Sajja: A Practice for Everyone

There is a monastery in central Thailand called Wat Thamkrabok that has become rather famous over the last 60-years for its unique approach to the treatment of alcoholics and drug addicts.

The stories, and I would emphasise here that many reports from Wat Thamkrabok over the last few years, in particular, have been just that, stories with little basis in reality; almost all of these articles and documentaries about the monastery focus exclusively on the dispensing of a herbal emetic concoction to addicts that usually encourages or induces vomiting – sometimes spectacular projectile vomiting – to cleanse the body. Sometimes, and sometimes not, the reports mention that the treatment regime also includes the dispensing of herbal pills that flush toxins from the body and the use of herbal steam baths that are said to draw toxins from the skin and to heal needle marks.

Now, having experienced and witnessed the results for myself, I have no doubt that, for certain substances, the treatment programme at Wat Thamkrabok produces a very real and a very rapid detoxification of the body. But if you listen to the monks, they will tell you that the herbal remedies offered at this unique temple are only 5% of the solution to the ending of addiction and cravings; just the first baby step to the ending of stress and suffering. The monks will tell you that the other 95% of the solution to ending cravings is the commitment to a new life; the commitment to harmlessness; the commitment to finding true long-lasting contentedness.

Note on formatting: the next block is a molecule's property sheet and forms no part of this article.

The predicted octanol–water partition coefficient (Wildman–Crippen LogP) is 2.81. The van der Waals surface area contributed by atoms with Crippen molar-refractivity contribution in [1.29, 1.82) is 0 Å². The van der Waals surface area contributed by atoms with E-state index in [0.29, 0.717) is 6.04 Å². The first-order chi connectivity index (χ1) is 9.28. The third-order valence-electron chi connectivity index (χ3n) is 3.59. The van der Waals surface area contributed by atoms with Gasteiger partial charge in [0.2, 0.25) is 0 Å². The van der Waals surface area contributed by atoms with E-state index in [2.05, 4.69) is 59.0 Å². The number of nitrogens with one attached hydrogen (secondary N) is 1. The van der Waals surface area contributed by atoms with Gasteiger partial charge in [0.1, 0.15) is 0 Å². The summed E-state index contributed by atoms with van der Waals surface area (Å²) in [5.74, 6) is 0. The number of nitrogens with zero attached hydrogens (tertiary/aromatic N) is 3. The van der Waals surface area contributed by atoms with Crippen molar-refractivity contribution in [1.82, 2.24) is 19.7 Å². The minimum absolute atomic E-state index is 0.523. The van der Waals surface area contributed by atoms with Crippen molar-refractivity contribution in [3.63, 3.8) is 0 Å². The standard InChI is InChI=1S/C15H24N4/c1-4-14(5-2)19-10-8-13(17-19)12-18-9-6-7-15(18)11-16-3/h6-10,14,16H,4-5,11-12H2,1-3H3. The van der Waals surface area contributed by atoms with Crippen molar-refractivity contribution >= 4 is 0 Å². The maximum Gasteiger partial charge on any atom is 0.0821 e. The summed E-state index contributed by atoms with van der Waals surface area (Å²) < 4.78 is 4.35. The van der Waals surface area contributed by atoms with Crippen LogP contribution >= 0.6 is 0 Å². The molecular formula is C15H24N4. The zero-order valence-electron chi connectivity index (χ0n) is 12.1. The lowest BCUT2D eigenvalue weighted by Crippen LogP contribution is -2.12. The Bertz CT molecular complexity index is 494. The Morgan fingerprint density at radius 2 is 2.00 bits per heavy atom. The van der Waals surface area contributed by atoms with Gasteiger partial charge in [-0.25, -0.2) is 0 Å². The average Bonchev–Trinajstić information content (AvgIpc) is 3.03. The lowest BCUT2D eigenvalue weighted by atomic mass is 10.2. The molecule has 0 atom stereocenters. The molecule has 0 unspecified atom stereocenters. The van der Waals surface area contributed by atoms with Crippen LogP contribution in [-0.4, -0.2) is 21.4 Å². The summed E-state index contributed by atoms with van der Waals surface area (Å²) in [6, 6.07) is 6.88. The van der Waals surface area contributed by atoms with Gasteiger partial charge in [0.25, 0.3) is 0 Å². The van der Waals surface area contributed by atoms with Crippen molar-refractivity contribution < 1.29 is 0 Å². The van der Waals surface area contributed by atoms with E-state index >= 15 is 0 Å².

This commitment is called Sajja practice. In early Buddhist texts, Sajja (or Sacca in Pali) is usually understood as ‘Truth’.

I can remember a time at the monastery when you could get a tee-shirt that said: “Clean Body With Herbs… Clean Mind With Sajja”

Now, what rarely, if ever, comes across in the dozens of articles and documentaries about the monastery is the presence of large numbers of lay-people (of non-addicts) who regularly go to the monks and nuns of Wat Thamkrabok for advice and guidance. Thamkrabok’s answer to those requests is usually to dispense a personal Sajja or Sajjas, usually to be practised over a specific period of time.

So, Sajja practice is for anyone. Sajja is a practice for everyone. Sajja is not just for those individuals trying to overcome manifest addictions, because when we look closely and honestly at ourselves, we might just see that we are all ‘in recovery’ from cravings, aversions and confusion.

The Second Abbot of Wat Thamkrabok said “We do not have modern facilities or materials; the strongest medicine we provide here is giving Sajjas, which allow the healing of the heart. The Sajjas have tremendous strength; strength which will go with you out into the rest of your life if you hold them close to your heart”.